|[21 earlier articles]|
|Re: Register allocation email@example.com (firstname.lastname@example.org) (2005-05-20)|
|Re: Register allocation email@example.com (Chuck Riechers) (2005-05-21)|
|register allocation firstname.lastname@example.org (David Lindauer) (2005-11-12)|
|register allocation email@example.com (1989-11-22)|
|Re: register allocation firstname.lastname@example.org.EDU (1989-11-24)|
|Register Allocation napi@rangkom.MY (1990-02-17)|
|Re: Register Allocation email@example.com (1990-02-15)|
|Re: Register Allocation firstname.lastname@example.org (1990-02-26)|
|Re: Register Allocation Moss@cs.umass.edu (1990-02-25)|
|Re: Register Allocation email@example.com (1990-02-27)|
|Register Allocation firstname.lastname@example.org (1993-03-31)|
|Register Allocation email@example.com (1993-08-31)|
|Re: Register Allocation firstname.lastname@example.org (1993-09-06)|
|[1 later articles]|
|From:||email@example.com (Herman Rubin)|
|Summary:||It is not possible on most computers without excessive cost|
In article <1990Feb20.firstname.lastname@example.org>, napi@rangkom.MY (Mohd Hanafiah b. Abdullah) writes:
> How does one perform register allocation on scalar variables that may
> be pointed to by others?
> I am curious because, a pointer assumes that the variable it points to
> resides in memory, but in actuality the variable resides in a register.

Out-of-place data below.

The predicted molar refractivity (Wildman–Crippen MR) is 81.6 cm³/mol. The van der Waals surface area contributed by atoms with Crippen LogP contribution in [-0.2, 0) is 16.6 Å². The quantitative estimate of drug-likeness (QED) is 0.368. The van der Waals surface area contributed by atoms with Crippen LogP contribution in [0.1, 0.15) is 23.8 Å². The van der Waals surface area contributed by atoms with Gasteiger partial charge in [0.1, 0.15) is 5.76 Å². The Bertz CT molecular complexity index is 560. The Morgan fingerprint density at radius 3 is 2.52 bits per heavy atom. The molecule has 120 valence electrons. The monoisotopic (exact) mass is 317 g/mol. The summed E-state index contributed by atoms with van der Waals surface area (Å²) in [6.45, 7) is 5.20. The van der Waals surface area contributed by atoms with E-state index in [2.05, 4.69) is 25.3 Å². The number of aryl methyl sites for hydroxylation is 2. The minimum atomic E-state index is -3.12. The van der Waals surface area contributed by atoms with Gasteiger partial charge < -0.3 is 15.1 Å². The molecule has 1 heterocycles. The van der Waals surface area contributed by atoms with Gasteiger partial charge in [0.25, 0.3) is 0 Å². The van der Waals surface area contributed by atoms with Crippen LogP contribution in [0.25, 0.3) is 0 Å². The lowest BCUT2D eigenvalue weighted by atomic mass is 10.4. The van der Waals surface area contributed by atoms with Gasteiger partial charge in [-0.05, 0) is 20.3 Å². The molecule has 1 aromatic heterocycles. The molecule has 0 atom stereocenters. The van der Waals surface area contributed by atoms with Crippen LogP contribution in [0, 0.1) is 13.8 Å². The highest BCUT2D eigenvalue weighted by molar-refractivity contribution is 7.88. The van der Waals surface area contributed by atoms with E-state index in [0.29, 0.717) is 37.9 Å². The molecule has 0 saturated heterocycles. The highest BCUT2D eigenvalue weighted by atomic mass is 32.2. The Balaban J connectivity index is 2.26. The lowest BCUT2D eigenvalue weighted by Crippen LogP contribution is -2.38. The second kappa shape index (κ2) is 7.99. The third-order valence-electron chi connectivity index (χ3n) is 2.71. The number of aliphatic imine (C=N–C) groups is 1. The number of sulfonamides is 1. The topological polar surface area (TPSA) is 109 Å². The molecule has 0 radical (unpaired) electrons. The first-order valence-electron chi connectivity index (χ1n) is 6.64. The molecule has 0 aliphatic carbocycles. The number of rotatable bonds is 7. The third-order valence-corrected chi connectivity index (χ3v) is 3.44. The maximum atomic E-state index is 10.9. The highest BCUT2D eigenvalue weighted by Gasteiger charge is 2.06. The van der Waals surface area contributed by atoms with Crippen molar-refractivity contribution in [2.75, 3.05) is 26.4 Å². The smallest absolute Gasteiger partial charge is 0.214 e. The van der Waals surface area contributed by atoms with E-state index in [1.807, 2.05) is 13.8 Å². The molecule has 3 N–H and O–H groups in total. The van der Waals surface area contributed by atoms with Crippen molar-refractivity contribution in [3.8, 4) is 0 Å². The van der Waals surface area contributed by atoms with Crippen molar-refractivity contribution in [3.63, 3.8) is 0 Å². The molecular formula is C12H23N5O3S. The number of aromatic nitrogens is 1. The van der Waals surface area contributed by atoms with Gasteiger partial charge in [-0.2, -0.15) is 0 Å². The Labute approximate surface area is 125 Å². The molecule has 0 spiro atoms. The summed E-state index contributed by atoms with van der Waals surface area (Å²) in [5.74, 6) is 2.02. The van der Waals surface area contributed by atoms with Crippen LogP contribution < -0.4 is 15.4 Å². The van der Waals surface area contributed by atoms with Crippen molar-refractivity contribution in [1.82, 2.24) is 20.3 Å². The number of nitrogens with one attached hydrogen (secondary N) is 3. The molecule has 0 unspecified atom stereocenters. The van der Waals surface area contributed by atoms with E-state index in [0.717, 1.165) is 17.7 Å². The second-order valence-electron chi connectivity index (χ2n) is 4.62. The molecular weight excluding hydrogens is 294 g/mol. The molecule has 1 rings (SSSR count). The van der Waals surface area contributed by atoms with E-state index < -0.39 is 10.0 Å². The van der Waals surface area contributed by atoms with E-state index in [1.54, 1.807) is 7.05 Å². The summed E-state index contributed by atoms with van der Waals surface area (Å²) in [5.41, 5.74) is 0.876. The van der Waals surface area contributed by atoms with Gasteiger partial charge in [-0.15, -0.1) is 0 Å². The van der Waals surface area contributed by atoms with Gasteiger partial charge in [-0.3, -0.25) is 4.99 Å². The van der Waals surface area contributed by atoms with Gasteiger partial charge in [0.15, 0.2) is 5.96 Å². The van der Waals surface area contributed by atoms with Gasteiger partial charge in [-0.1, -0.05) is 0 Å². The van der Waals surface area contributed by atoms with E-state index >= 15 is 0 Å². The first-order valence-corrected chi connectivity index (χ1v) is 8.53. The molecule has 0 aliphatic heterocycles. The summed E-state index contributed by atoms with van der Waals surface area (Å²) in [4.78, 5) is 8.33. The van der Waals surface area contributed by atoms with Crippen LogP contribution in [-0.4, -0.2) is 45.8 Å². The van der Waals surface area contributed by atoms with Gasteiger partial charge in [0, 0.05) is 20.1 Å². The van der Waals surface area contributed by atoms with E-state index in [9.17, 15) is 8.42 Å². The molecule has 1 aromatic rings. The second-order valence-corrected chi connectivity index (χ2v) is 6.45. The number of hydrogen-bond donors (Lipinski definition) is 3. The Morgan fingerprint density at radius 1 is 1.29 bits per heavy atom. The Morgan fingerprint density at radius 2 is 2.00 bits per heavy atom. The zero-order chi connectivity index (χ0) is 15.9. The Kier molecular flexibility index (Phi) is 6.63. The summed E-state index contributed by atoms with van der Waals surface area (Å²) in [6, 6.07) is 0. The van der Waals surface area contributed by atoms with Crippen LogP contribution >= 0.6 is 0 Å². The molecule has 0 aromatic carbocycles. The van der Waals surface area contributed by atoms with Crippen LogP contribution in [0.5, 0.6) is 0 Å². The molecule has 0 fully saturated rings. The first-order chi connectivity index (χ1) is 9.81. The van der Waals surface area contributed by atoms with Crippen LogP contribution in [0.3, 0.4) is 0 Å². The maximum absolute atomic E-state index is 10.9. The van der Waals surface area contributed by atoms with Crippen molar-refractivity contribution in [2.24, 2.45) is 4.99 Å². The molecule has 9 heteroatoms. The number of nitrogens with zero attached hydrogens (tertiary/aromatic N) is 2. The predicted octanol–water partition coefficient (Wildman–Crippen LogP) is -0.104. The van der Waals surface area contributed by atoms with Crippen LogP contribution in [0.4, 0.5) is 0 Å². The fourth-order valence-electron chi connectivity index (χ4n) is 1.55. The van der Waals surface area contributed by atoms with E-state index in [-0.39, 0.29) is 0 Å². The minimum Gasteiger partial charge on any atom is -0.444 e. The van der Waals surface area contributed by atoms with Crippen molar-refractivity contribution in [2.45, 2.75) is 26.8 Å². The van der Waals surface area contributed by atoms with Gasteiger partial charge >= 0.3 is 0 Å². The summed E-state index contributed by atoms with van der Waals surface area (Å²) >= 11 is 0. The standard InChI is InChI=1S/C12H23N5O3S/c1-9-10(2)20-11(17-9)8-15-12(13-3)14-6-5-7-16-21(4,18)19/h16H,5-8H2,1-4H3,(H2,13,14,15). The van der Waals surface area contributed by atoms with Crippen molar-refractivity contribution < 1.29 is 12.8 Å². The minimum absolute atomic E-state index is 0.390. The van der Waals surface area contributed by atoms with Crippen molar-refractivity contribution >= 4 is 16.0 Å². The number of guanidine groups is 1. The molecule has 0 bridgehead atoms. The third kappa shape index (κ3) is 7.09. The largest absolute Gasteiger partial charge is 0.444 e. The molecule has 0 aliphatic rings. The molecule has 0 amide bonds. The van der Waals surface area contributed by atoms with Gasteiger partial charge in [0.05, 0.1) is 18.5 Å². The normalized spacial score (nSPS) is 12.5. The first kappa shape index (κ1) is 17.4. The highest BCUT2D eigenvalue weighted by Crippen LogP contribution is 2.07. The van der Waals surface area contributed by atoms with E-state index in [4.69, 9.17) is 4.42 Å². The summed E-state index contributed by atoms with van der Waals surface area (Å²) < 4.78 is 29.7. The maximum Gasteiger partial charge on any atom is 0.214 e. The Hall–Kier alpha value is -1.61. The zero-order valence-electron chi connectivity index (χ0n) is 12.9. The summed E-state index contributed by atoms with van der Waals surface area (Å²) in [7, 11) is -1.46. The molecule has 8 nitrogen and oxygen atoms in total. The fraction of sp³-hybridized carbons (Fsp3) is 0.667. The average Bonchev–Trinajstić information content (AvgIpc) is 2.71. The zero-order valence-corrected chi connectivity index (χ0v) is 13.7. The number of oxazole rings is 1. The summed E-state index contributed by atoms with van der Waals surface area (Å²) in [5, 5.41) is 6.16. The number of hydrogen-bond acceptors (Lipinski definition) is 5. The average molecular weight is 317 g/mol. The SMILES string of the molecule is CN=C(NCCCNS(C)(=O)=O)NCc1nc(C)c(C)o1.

> I am sure there is a solution to this problem and has been asked before
> in the newsgroup, but could you please e-mail the answer to me anyway?
Unfortunately, this is not the case. I have frequently wanted to do this,
and I have no difficulty using machine language. The only mainframes whose
instruction set I have known which are appropriately set up in hardware for
this are the long obsolete UNIVAC 1108 and 1110. There are some I have seen
for which this can be done with difficulty, but it would not be faster than
keeping the items in memory.
[The PDP-10/DEC-20 has addressable registers as well, but as pointed out
elsewhere that's only a small part of the problem. As soon as you call
another routine, it's liable to save the register and put something else
there, and you lose. -John]
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